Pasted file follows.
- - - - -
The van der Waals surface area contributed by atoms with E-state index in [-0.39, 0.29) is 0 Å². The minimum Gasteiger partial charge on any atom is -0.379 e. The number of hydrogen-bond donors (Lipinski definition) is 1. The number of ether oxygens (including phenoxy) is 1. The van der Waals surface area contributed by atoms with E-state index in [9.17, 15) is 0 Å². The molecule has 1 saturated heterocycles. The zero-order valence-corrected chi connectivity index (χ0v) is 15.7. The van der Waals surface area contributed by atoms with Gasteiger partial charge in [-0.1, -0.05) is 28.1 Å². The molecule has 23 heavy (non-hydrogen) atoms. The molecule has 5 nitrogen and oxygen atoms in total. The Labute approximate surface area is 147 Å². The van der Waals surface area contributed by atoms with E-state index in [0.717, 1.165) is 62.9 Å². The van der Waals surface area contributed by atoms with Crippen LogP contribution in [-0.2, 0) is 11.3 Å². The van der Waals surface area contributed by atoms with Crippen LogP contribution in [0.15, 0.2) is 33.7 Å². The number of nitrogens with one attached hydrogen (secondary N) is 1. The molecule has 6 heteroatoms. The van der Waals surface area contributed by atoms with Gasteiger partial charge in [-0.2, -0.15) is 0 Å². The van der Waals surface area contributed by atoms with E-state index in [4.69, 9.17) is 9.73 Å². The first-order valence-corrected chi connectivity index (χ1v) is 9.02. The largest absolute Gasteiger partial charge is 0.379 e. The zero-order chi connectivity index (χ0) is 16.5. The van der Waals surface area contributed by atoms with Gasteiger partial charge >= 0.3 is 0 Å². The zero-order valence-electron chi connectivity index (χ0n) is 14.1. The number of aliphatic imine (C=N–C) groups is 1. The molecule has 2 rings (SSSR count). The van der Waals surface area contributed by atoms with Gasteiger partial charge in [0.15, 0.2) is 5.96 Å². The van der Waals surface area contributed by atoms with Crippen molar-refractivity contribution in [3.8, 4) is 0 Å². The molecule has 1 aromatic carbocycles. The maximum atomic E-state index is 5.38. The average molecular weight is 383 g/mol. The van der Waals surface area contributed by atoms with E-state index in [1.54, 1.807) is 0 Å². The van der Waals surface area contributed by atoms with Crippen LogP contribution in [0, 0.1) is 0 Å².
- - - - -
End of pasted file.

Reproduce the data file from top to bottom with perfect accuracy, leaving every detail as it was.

The van der Waals surface area contributed by atoms with E-state index in [-0.39, 0.29) is 0 Å². The minimum Gasteiger partial charge on any atom is -0.379 e. The number of hydrogen-bond donors (Lipinski definition) is 1. The number of ether oxygens (including phenoxy) is 1. The van der Waals surface area contributed by atoms with E-state index in [9.17, 15) is 0 Å². The molecule has 1 saturated heterocycles. The zero-order valence-corrected chi connectivity index (χ0v) is 15.7. The van der Waals surface area contributed by atoms with Gasteiger partial charge in [-0.1, -0.05) is 28.1 Å². The molecule has 23 heavy (non-hydrogen) atoms. The molecule has 5 nitrogen and oxygen atoms in total. The Labute approximate surface area is 147 Å². The van der Waals surface area contributed by atoms with E-state index in [0.717, 1.165) is 62.9 Å². The van der Waals surface area contributed by atoms with Crippen LogP contribution in [-0.2, 0) is 11.3 Å². The van der Waals surface area contributed by atoms with Crippen LogP contribution in [0.15, 0.2) is 33.7 Å². The number of nitrogens with one attached hydrogen (secondary N) is 1. The molecule has 6 heteroatoms. The van der Waals surface area contributed by atoms with Gasteiger partial charge in [-0.2, -0.15) is 0 Å². The van der Waals surface area contributed by atoms with E-state index in [4.69, 9.17) is 9.73 Å². The first-order valence-corrected chi connectivity index (χ1v) is 9.02. The largest absolute Gasteiger partial charge is 0.379 e. The zero-order chi connectivity index (χ0) is 16.5. The van der Waals surface area contributed by atoms with Gasteiger partial charge >= 0.3 is 0 Å². The zero-order valence-electron chi connectivity index (χ0n) is 14.1. The number of aliphatic imine (C=N–C) groups is 1. The molecule has 2 rings (SSSR count). The van der Waals surface area contributed by atoms with Gasteiger partial charge in [0.15, 0.2) is 5.96 Å². The van der Waals surface area contributed by atoms with Crippen molar-refractivity contribution in [3.8, 4) is 0 Å². The molecule has 1 aromatic carbocycles. The maximum atomic E-state index is 5.38. The average molecular weight is 383 g/mol. The van der Waals surface area contributed by atoms with E-state index in [1.54, 1.807) is 0 Å². The van der Waals surface area contributed by atoms with Crippen LogP contribution in [0, 0.1) is 0 Å².